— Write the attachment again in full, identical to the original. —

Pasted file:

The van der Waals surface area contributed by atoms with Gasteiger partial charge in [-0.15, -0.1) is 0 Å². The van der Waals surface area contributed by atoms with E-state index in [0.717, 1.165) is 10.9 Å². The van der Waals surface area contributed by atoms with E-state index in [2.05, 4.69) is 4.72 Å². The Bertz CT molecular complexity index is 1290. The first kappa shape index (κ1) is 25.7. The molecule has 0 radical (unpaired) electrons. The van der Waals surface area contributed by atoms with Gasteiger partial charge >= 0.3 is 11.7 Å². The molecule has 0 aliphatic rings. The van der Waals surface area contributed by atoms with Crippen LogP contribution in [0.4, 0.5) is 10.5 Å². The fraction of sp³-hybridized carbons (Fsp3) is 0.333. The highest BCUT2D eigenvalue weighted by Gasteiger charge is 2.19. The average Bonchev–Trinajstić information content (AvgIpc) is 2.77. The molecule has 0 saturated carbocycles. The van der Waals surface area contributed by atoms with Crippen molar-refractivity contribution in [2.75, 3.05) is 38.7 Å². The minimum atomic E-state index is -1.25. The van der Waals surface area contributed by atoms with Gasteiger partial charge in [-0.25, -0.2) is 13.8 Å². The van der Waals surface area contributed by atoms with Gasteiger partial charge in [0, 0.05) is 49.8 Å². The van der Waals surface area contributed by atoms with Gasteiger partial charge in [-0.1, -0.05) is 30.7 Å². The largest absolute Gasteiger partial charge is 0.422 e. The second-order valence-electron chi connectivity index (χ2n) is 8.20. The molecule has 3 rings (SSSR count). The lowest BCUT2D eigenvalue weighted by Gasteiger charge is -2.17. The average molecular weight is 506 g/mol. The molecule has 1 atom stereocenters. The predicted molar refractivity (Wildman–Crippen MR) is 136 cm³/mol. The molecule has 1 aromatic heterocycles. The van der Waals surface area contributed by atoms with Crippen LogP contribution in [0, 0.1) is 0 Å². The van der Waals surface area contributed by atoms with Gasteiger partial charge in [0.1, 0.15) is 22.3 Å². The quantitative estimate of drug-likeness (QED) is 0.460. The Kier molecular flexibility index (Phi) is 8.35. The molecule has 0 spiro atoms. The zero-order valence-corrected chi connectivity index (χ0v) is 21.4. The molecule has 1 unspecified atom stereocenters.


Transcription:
The van der Waals surface area contributed by atoms with Gasteiger partial charge in [-0.15, -0.1) is 0 Å². The van der Waals surface area contributed by atoms with E-state index in [0.717, 1.165) is 10.9 Å². The van der Waals surface area contributed by atoms with E-state index in [2.05, 4.69) is 4.72 Å². The Bertz CT molecular complexity index is 1290. The first kappa shape index (κ1) is 25.7. The molecule has 0 radical (unpaired) electrons. The van der Waals surface area contributed by atoms with Gasteiger partial charge >= 0.3 is 11.7 Å². The molecule has 0 aliphatic rings. The van der Waals surface area contributed by atoms with Crippen LogP contribution in [0.4, 0.5) is 10.5 Å². The fraction of sp³-hybridized carbons (Fsp3) is 0.333. The highest BCUT2D eigenvalue weighted by Gasteiger charge is 2.19. The average Bonchev–Trinajstić information content (AvgIpc) is 2.77. The molecule has 0 saturated carbocycles. The van der Waals surface area contributed by atoms with Crippen molar-refractivity contribution in [2.75, 3.05) is 38.7 Å². The minimum atomic E-state index is -1.25. The van der Waals surface area contributed by atoms with Gasteiger partial charge in [-0.25, -0.2) is 13.8 Å². The van der Waals surface area contributed by atoms with Gasteiger partial charge in [0, 0.05) is 49.8 Å². The van der Waals surface area contributed by atoms with Gasteiger partial charge in [-0.1, -0.05) is 30.7 Å². The largest absolute Gasteiger partial charge is 0.422 e. The second-order valence-electron chi connectivity index (χ2n) is 8.20. The molecule has 3 rings (SSSR count). The lowest BCUT2D eigenvalue weighted by Gasteiger charge is -2.17. The average molecular weight is 506 g/mol. The molecule has 1 atom stereocenters. The predicted molar refractivity (Wildman–Crippen MR) is 136 cm³/mol. The molecule has 1 aromatic heterocycles. The van der Waals surface area contributed by atoms with Crippen LogP contribution in [0, 0.1) is 0 Å². The van der Waals surface area contributed by atoms with Gasteiger partial charge in [0.1, 0.15) is 22.3 Å². The quantitative estimate of drug-likeness (QED) is 0.460. The Kier molecular flexibility index (Phi) is 8.35. The molecule has 0 spiro atoms. The zero-order valence-corrected chi connectivity index (χ0v) is 21.4. The molecule has 1 unspecified atom stereocenters.